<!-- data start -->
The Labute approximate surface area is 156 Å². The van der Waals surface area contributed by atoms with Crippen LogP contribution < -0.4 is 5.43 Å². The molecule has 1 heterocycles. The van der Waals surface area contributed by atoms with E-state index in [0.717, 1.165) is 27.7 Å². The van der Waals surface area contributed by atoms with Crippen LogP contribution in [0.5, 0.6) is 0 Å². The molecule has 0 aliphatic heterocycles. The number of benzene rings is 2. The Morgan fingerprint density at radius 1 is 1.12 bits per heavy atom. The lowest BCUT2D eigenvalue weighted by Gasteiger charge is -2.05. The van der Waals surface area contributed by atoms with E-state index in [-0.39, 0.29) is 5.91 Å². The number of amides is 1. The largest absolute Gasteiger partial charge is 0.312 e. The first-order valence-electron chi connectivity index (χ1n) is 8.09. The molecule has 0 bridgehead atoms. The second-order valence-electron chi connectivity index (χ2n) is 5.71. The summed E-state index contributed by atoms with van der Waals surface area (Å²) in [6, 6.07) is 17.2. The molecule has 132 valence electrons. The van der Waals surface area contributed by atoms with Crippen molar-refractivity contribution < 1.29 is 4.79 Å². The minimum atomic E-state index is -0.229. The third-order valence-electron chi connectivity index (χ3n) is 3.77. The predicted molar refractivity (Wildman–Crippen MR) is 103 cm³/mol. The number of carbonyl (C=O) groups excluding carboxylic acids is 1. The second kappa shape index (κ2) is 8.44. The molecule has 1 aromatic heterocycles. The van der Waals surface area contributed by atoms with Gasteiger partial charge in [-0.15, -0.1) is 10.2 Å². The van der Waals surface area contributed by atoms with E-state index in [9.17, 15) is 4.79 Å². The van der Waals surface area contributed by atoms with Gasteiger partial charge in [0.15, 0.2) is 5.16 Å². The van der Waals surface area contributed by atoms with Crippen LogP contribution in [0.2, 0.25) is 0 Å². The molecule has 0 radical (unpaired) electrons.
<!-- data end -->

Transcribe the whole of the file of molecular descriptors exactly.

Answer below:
The Labute approximate surface area is 156 Å². The van der Waals surface area contributed by atoms with Crippen LogP contribution < -0.4 is 5.43 Å². The molecule has 1 heterocycles. The van der Waals surface area contributed by atoms with E-state index in [0.717, 1.165) is 27.7 Å². The van der Waals surface area contributed by atoms with Crippen LogP contribution in [0.5, 0.6) is 0 Å². The molecule has 0 aliphatic heterocycles. The number of benzene rings is 2. The Morgan fingerprint density at radius 1 is 1.12 bits per heavy atom. The lowest BCUT2D eigenvalue weighted by Gasteiger charge is -2.05. The van der Waals surface area contributed by atoms with E-state index in [-0.39, 0.29) is 5.91 Å². The number of amides is 1. The largest absolute Gasteiger partial charge is 0.312 e. The first-order valence-electron chi connectivity index (χ1n) is 8.09. The molecule has 0 bridgehead atoms. The second-order valence-electron chi connectivity index (χ2n) is 5.71. The summed E-state index contributed by atoms with van der Waals surface area (Å²) in [6, 6.07) is 17.2. The molecule has 132 valence electrons. The van der Waals surface area contributed by atoms with Crippen molar-refractivity contribution < 1.29 is 4.79 Å². The minimum atomic E-state index is -0.229. The third-order valence-electron chi connectivity index (χ3n) is 3.77. The predicted molar refractivity (Wildman–Crippen MR) is 103 cm³/mol. The number of carbonyl (C=O) groups excluding carboxylic acids is 1. The second kappa shape index (κ2) is 8.44. The molecule has 1 aromatic heterocycles. The van der Waals surface area contributed by atoms with Gasteiger partial charge in [-0.15, -0.1) is 10.2 Å². The van der Waals surface area contributed by atoms with E-state index in [9.17, 15) is 4.79 Å². The van der Waals surface area contributed by atoms with Gasteiger partial charge in [0.15, 0.2) is 5.16 Å². The van der Waals surface area contributed by atoms with Crippen LogP contribution in [0.2, 0.25) is 0 Å². The molecule has 0 radical (unpaired) electrons.